Species File Software: a powerful tool for taxonomic database development
What is Species File Software?
Construction of taxonomic databases requires considerable programming skill, a deep understanding of biological taxonomy, intimate familiarity with relevant nomenclatural codes, and knowledge of current standards proposed by the biodiversity informatics community. Such a combination of strengths is rarely found in a single individual and so, database development is best done by a team of information technology professionals and taxonomists working together. The Species File Development Group at the Illinois Natural History Survey represents just such a mix of talent, with nine full-time staff coming from an array of different professional backgrounds, including taxonomists, software specialists, web developers and computer programmers. Our group draws extensively on the skills and experience of these individuals, using their combined expertise to develop specialized software capable of tracking taxonomic names at all hierarchical levels, display geographic distributions, capture specimen data, host images, archive and play sound recordings and facilitate data mining. Moreover, Species File Software (hereafter referred to as SFS) encodes the nomenclatural regulations laid out in the Fourth Edition of the International Code of Zoological Nomenclature . This important feature makes SFS a powerful tool for the development of taxonomic databases within the scope of the animal kingdom.
SFS is both a database and a website, providing seamless data entry and immediate display of data, both through a web browser interface. Species Files (SF, public or private SFS units for a given taxon) effortlessly manage taxonomic information for taxa containing from 10 to 100,000 species. Species File stores and organizes these data and provides Species File curator(s) (taxonomists, biodiversity biologists, or highly motivated individuals with nontraditional training) with a means to manage and add more data as new species are described, new classification schemes are proposed, or taxonomic revisions are published. Some SFs include Orthoptera Species File (OSF: http://orthoptera.speciesfile.org), Mantodea Species File (MSF: http://mantodea.speciesfile.org), and Plecoptera Species File (PlecSF: http://plecoptera.speciesfile.org/). Currently, there are 24 SFs in various states of development. Development is currently underway for several other SFs. Although our efforts to date have been applied to insect taxa, SFS has been designed to handle the nomenclatural details of any animal taxon. SFS shares taxonomic information with the world through its web interface and with other organizations such as the Integrated Taxonomic Information Service (ITIS), Species 2000 Catalogue of Life (COL), Encyclopedia of Life (EOL), and the Global Biodiversity Information Facility (GBIF).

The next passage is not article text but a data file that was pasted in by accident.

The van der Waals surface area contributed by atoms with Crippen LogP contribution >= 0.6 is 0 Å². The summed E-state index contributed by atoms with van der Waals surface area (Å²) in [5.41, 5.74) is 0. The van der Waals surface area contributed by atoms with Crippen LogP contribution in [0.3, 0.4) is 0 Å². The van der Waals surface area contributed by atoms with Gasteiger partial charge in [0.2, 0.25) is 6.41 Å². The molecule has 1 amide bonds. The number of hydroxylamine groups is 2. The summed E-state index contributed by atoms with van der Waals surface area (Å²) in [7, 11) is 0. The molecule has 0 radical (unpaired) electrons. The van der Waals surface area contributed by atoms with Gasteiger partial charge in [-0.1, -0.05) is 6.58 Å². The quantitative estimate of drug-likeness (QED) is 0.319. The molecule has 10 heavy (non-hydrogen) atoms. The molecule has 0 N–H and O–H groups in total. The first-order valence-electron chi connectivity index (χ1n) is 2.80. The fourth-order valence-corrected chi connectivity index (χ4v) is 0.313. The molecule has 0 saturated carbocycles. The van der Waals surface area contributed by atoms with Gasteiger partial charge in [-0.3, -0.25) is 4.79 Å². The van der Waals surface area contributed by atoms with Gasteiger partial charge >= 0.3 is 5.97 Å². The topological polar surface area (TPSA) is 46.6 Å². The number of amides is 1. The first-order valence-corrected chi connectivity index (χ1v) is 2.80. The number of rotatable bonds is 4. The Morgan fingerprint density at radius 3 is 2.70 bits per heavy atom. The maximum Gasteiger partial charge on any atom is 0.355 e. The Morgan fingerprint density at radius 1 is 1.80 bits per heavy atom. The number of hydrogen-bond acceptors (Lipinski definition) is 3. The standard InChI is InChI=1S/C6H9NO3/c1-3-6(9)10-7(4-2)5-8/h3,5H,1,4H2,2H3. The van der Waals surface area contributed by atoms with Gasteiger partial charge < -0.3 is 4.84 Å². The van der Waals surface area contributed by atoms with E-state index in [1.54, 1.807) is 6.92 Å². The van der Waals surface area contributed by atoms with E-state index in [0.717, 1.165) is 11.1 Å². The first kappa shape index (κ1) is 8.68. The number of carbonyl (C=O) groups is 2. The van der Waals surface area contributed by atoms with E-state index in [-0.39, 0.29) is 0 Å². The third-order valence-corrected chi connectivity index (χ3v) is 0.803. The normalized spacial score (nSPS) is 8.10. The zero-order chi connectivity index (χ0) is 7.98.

SFS targets its efforts to the support of both builders of SFs and users of SF information. Builders could include professional taxonomists/systematists who work on a genus, subfamily, family or other higher taxonomic category. These scientists understand the rules of nomenclature very well and are making valuable contributions to the knowledge of the group they study through new species descriptions, revisions of groups, and phylogenetic analyses that lead to better classification of the members in a group. There are other professionals who develop SFs, either in collaboration with a taxonomist or on their own. These SF collaborators are often highly skilled in the identification of members of a particular taxon, understand the Code, and are skilled at finding paper and electronic sources of taxonomic information. SFS depends upon both types of individuals to produce SFs.
Users of SFs include taxonomists, ecologists, conservation biologists, government biologists, and the general public. Most users come to our SFs to check on current usage of taxon names, to find literature references for a given taxon, to look for images and sound recordings, and to use our identification keys. Our SFs are often the primary or only source of reliable taxonomic information for a taxon, and as such, data aggregators such as the Catalogue of Life (COL), Encyclopedia of Life (EOL), Integrated Taxonomic Information System (ITIS), and the Global Biodiversity Information Facility (GBIF) come to us annually, or more frequently, to harvest taxon names and nomenclatural details for their databases.
Why use Species File Software?
There are several powerful features that make SFS an indispensable tool for storage and management of taxonomic information. First, development of a SF is done through a web interface. SF authors do not have to worry about software platform compatibility, server maintenance, backup schedules, troubleshooting of software, or any other problems that they would encounter if they were to build an application on their own. Additionally, SFS was programmed with the Code as a primary development guide with many data integrity checks and warnings that prevent mistakes from being made that violate the Code. SFS also meets or exceeds Darwin Core and Taxonomic Working Group (TDWG) standards for recording specimen data and geographic affiliations, respectively. More information specific to Species File Software development may be found at http://software.speciesfile.org.